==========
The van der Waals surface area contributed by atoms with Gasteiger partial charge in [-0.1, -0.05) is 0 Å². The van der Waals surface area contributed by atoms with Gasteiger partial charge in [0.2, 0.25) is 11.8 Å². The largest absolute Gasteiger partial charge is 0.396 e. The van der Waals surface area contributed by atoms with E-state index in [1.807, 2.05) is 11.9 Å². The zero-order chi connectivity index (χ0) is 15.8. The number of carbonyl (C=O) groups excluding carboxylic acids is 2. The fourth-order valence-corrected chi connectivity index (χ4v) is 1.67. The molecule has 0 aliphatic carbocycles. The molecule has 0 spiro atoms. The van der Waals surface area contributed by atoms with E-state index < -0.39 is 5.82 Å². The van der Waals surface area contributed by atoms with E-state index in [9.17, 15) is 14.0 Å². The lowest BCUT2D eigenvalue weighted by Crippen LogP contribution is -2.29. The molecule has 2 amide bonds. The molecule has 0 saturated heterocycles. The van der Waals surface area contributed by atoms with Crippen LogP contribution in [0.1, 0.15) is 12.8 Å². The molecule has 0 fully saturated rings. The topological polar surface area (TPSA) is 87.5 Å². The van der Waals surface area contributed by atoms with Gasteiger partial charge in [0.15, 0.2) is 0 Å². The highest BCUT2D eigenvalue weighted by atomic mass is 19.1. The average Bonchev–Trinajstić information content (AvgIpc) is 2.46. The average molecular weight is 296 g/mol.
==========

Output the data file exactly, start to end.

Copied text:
The van der Waals surface area contributed by atoms with Gasteiger partial charge in [-0.1, -0.05) is 0 Å². The van der Waals surface area contributed by atoms with Gasteiger partial charge in [0.2, 0.25) is 11.8 Å². The largest absolute Gasteiger partial charge is 0.396 e. The van der Waals surface area contributed by atoms with E-state index in [1.807, 2.05) is 11.9 Å². The zero-order chi connectivity index (χ0) is 15.8. The number of carbonyl (C=O) groups excluding carboxylic acids is 2. The fourth-order valence-corrected chi connectivity index (χ4v) is 1.67. The molecule has 0 aliphatic carbocycles. The molecule has 0 spiro atoms. The van der Waals surface area contributed by atoms with E-state index < -0.39 is 5.82 Å². The van der Waals surface area contributed by atoms with E-state index in [9.17, 15) is 14.0 Å². The lowest BCUT2D eigenvalue weighted by Crippen LogP contribution is -2.29. The molecule has 2 amide bonds. The molecule has 0 saturated heterocycles. The van der Waals surface area contributed by atoms with Crippen LogP contribution in [0.1, 0.15) is 12.8 Å². The molecule has 0 fully saturated rings. The topological polar surface area (TPSA) is 87.5 Å². The van der Waals surface area contributed by atoms with Gasteiger partial charge in [0.15, 0.2) is 0 Å². The highest BCUT2D eigenvalue weighted by atomic mass is 19.1. The average Bonchev–Trinajstić information content (AvgIpc) is 2.46. The average molecular weight is 296 g/mol.